PAMs are ideally suited to monitoring adherence because they are objective and can be easily derived from data routinely collected for other purposes, such as clinical care, medication billing, fulfillment of legal requirements, or drug supply management. Importantly, PAMs may overestimate actual pill taking if individuals discard or share pills and, therefore, estimate maximum possible adherence. In addition, PAMs do not provide information on patterns of nonadherence known to be associated with the development of resistance to NNRTIs [51
Despite their limitations, in settings in which frequent routine viral load monitoring is not available, PAMs can play an important role in monitoring individual and population-level adherence to ART. Although prospective studies of adherence interventions and viral load testing targeted at patients with lower levels of adherence, as determined by PAMs, have not been reported, findings from 2 studies are optimistic [17
]. In a study conducted in sub-Saharan Africa, PAMs were superior to CD4 cell count criteria in predicting virological failure, and when PAMs were performed before determinations of viral load and CD4 cell count, PAMs were as accurate as CD4 cell count changes in predicting virological failure. These results support the use of PAMs for potential identification of patients at risk of future virological failure [17
]. In a second study, which was from Canada, analysis of repeated measures of adherence, which account for changes in adherence over time, predicted future viral rebound [36
], suggesting that routine surveillance of patient adherence with PAMs can be used to alert clinicians to possible future virological failure.
Use of PAMs to monitor adherence requires the following minimum data: ART regimen dispensed, date of dispensing, and number of days of ART dispensed. Selection of a PAM will depend on available resources at a site or in a program, as well as a local assessment of the strengths and limitations of different PAMs. MPR estimates are the most studied and incorporate time in the denominator (); thus, patients need to return to the dispensary before their medication finishes if taken as prescribed, to be considered 100% adherent. PC and PPU measures that do not incorporate time in the denominator () may overestimate adherence, because patients may use all dispensed ART but do so over longer periods than intended. PC measures are limited by the increased resources required to routinely count and record remnant pills at each clinic or pharmacy visit. In addition, if patients do not bring all remnant pills for counting or share or lose pills, the rate of adherence will be overestimated. Although PC measures may provide a more accurate assessment of adherence by accounting for unused ART, to our knowledge, no data comparing PC to non-PC PAMs are available. PPU measures are the least studied PAM. Unlike MPR and PC measures, PPU estimates are dichotomous and, therefore, do not provide a range of adherence, limiting their ability to identify individuals in need of increased adherence support.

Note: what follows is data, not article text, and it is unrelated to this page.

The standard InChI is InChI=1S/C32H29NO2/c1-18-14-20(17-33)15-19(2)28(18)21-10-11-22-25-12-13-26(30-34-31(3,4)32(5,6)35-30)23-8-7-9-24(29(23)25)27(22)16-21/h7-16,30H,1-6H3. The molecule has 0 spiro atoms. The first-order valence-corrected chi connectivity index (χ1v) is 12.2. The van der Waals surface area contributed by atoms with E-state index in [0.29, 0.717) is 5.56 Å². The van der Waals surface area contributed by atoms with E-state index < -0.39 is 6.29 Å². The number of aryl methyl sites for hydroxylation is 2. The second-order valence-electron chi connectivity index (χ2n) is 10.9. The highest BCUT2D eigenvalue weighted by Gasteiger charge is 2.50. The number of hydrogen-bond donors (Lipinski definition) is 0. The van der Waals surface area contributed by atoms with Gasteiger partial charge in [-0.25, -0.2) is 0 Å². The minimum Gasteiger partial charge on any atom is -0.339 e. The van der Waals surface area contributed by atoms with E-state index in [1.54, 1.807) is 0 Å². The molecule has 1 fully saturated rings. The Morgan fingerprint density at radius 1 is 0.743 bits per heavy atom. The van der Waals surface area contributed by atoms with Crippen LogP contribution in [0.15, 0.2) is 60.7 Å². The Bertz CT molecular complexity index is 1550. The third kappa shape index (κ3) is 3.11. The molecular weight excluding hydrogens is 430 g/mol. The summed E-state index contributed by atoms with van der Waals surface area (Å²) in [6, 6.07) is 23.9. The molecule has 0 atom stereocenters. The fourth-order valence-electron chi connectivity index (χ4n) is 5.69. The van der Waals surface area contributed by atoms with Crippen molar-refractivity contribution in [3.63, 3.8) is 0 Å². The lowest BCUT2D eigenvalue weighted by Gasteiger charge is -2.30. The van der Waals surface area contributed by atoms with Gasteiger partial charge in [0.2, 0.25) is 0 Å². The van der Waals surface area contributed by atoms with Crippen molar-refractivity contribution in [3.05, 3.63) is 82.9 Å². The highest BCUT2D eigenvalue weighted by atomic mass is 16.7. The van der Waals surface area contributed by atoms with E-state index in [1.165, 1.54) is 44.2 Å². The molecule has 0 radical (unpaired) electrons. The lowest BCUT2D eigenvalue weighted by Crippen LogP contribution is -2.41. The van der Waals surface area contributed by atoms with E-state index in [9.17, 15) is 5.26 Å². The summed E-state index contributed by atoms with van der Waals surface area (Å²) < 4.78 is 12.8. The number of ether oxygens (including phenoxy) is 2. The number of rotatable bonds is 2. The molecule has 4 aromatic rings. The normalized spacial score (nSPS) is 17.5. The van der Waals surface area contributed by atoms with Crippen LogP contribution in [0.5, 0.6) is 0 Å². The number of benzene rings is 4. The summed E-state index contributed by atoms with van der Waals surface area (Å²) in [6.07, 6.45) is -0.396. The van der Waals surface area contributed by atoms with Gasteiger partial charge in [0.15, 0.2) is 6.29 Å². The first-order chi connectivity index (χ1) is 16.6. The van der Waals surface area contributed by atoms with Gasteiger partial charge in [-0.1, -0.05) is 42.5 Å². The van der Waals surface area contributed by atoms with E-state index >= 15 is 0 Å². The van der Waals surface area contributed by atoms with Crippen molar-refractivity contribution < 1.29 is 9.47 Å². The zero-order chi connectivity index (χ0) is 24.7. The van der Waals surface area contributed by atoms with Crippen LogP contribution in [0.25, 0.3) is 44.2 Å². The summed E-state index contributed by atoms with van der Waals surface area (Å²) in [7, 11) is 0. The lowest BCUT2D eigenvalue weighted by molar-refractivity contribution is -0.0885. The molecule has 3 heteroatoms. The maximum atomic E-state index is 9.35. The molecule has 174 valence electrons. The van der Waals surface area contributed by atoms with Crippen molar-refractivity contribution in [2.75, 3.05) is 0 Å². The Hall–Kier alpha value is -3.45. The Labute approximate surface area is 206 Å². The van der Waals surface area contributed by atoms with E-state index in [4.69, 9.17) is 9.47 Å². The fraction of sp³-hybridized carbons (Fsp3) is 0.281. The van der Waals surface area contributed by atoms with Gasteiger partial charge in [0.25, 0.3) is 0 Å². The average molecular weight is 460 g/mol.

In the absence of data suggesting an advantage of PC over non-PC measures, and considering the extra resources required to count remnant pills, we do not suggest using PC measures. Furthermore, measures incorporating the number of days for which ART was prescribed in their definition, such as MPR and some PPU, measures are likely to be the most informative. Available data suggest that shorter durations of adherence assessment (≤6 months) may be less accurate at predicting virological outcome. Moreover, PAMs are more likely to accurately predict outcomes at the end of a period of adherence assessment than at future time points. Not surprisingly, the balance of studies suggests that PAMs are superior to self-reported adherence in predicting virological outcome. Finally, a threshold effect for mortality is observed at adherence levels of 70%–80%, in contrast to virological outcomes, for which no adherence thresholds were observed.
PAM-based adherence estimates can be used by pharmacists and other health care providers to promote ART adherence. Although the literature on pharmacist-directed interventions is limited, pharmacy-based adherence interventions have successfully combined adherence education [53
], tailoring regimens to patient lifestyles [54
], and the management of adverse drug reactions [55
], resulting in improved adherence [53
] and improved virological [53
] and immunological [55
] response. Further investigation of these interventions is warranted in HICs and in LMICs where similar interventions have not been reported.